Thanks Aaron. In closing, we remain steadfast in our commitment to a successful ZEMDRI commercial launch in the U.S. and believe our plan to reduce expenses and pursue strategic alternatives for the company will maximize value for shareholders.
We will now gladly take your questions.
[Operator Instructions] And we'll take our first question from Difei Yang with Mizuho Securities. Please go ahead your line is open.
Good morning guys. This is Alex on for Difei. Thank you for taking the question. I had a question on the European marketing application. To what extent do you anticipate dEMA would look at the recent FDA decision in terms of their review and what are your expectations as it relates to getting approval for one or more indications in Europe? Thank you.
Sure, thanks Alex. So we -- we don't think that the EMEA will look to the FDA decisions on the NDA that we submitted in the U.S. but independently, we’ll review the application that we submitted. It may be worth noting that you've seen recent approvals in Europe or CHMP opinions in Europe that include a broader set of indications than what the FDA approved those antibiotics for in the U.S. So, I think they are independent reviews and evidence that we've put forth for the complicated cUTI, bloodstream infection and limited treatment options on indications in Europe we feel well support those indications on the review. So we'll look forward to 120 day questions from ENA [ph] which should come around late February, early March.
Great. Thank you.
Thank you. We’ll take our next question from Alan Carr with Needham and Company. Please go ahead, your line is open.
Hi, thanks for taking my questions. A couple of them. One of them, can you go over I guess, the -- what was cut back in July versus November in terms of personnel and meeting, give us a sense of the size of the sales force at this point. And then, also around public policy, can you give us the latest thoughts on what may be pending with respect to antibiotics and what might help the industry and anything change in the election Tuesday good or bad on that front? Thanks.
Sure, thanks Alan. So first on the restructuring. So in the July restructuring, when we announced that we eliminated approximately 80 people from the company and in this restructuring about 85 positions were eliminated from across the company, and that impacts all departments and for your specific question on the field force, we now have 40 to 45 field based customer facing personnel.
So that's what the front facing customer organization now looks like. And then on the question of public policy, so I think it's encouraging that both domestically at the national level as well as globally, the conversation about the AMR crisis and things that need to happen to ensure continued development and commercialization ultimately of antibiotics is encouraging.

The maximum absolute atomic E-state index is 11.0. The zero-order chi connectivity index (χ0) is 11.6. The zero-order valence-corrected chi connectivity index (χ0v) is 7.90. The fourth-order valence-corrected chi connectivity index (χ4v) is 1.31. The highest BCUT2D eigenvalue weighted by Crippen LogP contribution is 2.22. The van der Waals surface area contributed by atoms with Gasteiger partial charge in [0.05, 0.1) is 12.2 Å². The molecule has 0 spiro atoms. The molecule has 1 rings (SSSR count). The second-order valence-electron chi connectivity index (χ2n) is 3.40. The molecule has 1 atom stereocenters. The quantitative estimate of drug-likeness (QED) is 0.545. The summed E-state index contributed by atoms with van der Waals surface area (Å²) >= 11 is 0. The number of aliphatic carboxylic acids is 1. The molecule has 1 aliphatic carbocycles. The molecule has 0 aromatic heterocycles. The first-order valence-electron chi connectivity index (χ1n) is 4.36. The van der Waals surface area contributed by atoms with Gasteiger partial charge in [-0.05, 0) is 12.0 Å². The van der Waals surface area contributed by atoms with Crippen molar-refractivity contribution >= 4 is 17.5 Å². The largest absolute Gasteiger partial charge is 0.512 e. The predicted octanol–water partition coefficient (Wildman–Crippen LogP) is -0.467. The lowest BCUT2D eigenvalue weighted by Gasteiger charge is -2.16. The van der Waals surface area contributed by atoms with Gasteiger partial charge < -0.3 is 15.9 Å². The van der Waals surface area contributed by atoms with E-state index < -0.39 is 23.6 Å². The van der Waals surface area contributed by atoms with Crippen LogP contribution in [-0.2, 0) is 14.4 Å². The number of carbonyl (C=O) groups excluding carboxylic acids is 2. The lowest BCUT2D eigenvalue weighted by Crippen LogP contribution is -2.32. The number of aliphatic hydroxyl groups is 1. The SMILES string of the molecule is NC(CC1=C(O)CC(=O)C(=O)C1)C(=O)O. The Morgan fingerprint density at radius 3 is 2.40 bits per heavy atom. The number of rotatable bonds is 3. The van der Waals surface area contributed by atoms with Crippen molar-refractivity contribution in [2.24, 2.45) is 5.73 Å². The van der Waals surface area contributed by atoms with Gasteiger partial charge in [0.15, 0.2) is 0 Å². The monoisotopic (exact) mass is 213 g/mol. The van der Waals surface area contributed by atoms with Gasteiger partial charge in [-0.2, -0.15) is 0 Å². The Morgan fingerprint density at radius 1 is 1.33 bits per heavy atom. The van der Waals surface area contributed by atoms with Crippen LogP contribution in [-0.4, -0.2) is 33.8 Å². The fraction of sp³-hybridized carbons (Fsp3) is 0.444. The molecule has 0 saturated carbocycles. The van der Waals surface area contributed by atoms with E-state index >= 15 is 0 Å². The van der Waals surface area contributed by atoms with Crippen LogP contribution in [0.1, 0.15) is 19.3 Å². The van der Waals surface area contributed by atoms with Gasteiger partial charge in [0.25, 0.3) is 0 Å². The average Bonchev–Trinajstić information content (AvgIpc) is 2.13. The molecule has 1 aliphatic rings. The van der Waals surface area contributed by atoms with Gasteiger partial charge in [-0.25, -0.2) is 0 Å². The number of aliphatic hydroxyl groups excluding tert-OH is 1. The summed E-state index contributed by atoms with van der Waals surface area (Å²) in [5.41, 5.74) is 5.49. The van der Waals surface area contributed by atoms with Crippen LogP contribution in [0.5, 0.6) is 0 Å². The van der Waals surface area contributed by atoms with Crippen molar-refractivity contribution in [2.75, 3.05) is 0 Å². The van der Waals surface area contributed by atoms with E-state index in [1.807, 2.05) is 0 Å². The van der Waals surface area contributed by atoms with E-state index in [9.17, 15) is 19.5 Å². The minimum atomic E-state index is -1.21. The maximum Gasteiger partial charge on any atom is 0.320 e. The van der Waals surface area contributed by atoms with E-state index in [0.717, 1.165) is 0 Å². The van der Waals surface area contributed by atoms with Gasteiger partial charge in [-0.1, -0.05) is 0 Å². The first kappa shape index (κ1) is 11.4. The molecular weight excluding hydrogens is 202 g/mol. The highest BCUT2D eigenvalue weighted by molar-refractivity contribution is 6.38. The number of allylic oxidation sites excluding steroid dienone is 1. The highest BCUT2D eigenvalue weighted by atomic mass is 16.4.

I think in the U.S. we continue to have more coming from the FDA around the need for potential changes to the reimbursement system for antibiotics, which I think is awfully encouraging that you've got the head of the FDA speaking now repeatedly on the need for that, and that there's work ongoing directly with CMS and FDA to try to come up with a model that might address the reimbursement dynamics for hospital based antibiotics.
And then in the Congress side, I think it's too early to know what know the changes this week in the house, and then ultimately what the balance now looks like might mean. But I think, in general we've got bipartisan support and vocal support for doing something meaningful about the need for new development in the space, and so that remains encouraging.
And we saw a bill dropped earlier this year that had bought it bipartisan support, and I think going into 2019, we hope and expect to see continued advancement of initiatives that can make a difference here.
Thanks. I want to come back to the split in terms of the drugs being used. I think you said that 50 unique hospital accounts had ordered it. I’m wondering if you could confirm that, and then also, any shift in this split between 60:40 hospitals versus infusion centers and home health is, has that been pretty stable since the beginning that 60:40 or is it any dynamic shifting there, and I realize it's only a few months. I'm just wondering if there's any shift in that?